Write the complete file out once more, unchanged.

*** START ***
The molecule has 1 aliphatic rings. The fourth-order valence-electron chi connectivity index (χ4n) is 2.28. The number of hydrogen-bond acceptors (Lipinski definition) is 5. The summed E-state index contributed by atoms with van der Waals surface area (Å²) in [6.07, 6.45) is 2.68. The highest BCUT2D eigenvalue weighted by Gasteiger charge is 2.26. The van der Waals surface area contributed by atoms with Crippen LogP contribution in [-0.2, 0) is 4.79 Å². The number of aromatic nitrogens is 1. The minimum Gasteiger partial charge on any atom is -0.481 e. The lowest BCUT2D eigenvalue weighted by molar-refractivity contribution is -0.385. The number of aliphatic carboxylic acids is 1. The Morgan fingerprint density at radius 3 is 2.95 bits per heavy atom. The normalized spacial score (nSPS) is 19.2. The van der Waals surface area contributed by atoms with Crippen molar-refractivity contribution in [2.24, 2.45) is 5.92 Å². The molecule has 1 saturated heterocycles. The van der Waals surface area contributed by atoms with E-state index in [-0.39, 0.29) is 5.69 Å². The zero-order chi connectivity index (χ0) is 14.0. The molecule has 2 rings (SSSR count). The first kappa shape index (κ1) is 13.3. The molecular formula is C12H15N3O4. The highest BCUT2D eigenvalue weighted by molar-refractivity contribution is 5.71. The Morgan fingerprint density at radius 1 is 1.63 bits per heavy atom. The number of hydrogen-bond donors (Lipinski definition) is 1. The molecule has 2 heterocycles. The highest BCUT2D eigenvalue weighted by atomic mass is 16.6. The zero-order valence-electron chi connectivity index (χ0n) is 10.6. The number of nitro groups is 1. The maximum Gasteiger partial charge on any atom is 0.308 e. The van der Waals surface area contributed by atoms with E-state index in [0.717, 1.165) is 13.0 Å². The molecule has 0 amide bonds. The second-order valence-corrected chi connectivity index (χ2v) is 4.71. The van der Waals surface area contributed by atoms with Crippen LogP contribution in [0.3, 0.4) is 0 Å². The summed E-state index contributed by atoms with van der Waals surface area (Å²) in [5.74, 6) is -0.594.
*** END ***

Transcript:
The molecule has 1 aliphatic rings. The fourth-order valence-electron chi connectivity index (χ4n) is 2.28. The number of hydrogen-bond acceptors (Lipinski definition) is 5. The summed E-state index contributed by atoms with van der Waals surface area (Å²) in [6.07, 6.45) is 2.68. The highest BCUT2D eigenvalue weighted by Gasteiger charge is 2.26. The van der Waals surface area contributed by atoms with Crippen LogP contribution in [-0.2, 0) is 4.79 Å². The number of aromatic nitrogens is 1. The minimum Gasteiger partial charge on any atom is -0.481 e. The lowest BCUT2D eigenvalue weighted by molar-refractivity contribution is -0.385. The number of aliphatic carboxylic acids is 1. The Morgan fingerprint density at radius 3 is 2.95 bits per heavy atom. The normalized spacial score (nSPS) is 19.2. The van der Waals surface area contributed by atoms with Crippen molar-refractivity contribution in [2.24, 2.45) is 5.92 Å². The molecule has 1 saturated heterocycles. The van der Waals surface area contributed by atoms with E-state index in [-0.39, 0.29) is 5.69 Å². The zero-order chi connectivity index (χ0) is 14.0. The molecule has 2 rings (SSSR count). The first kappa shape index (κ1) is 13.3. The molecular formula is C12H15N3O4. The highest BCUT2D eigenvalue weighted by molar-refractivity contribution is 5.71. The Morgan fingerprint density at radius 1 is 1.63 bits per heavy atom. The number of hydrogen-bond donors (Lipinski definition) is 1. The molecule has 2 heterocycles. The highest BCUT2D eigenvalue weighted by atomic mass is 16.6. The zero-order valence-electron chi connectivity index (χ0n) is 10.6. The number of nitro groups is 1. The maximum Gasteiger partial charge on any atom is 0.308 e. The van der Waals surface area contributed by atoms with E-state index in [0.717, 1.165) is 13.0 Å². The molecule has 0 amide bonds. The second-order valence-corrected chi connectivity index (χ2v) is 4.71. The van der Waals surface area contributed by atoms with Crippen LogP contribution in [0.3, 0.4) is 0 Å². The summed E-state index contributed by atoms with van der Waals surface area (Å²) in [5.74, 6) is -0.594.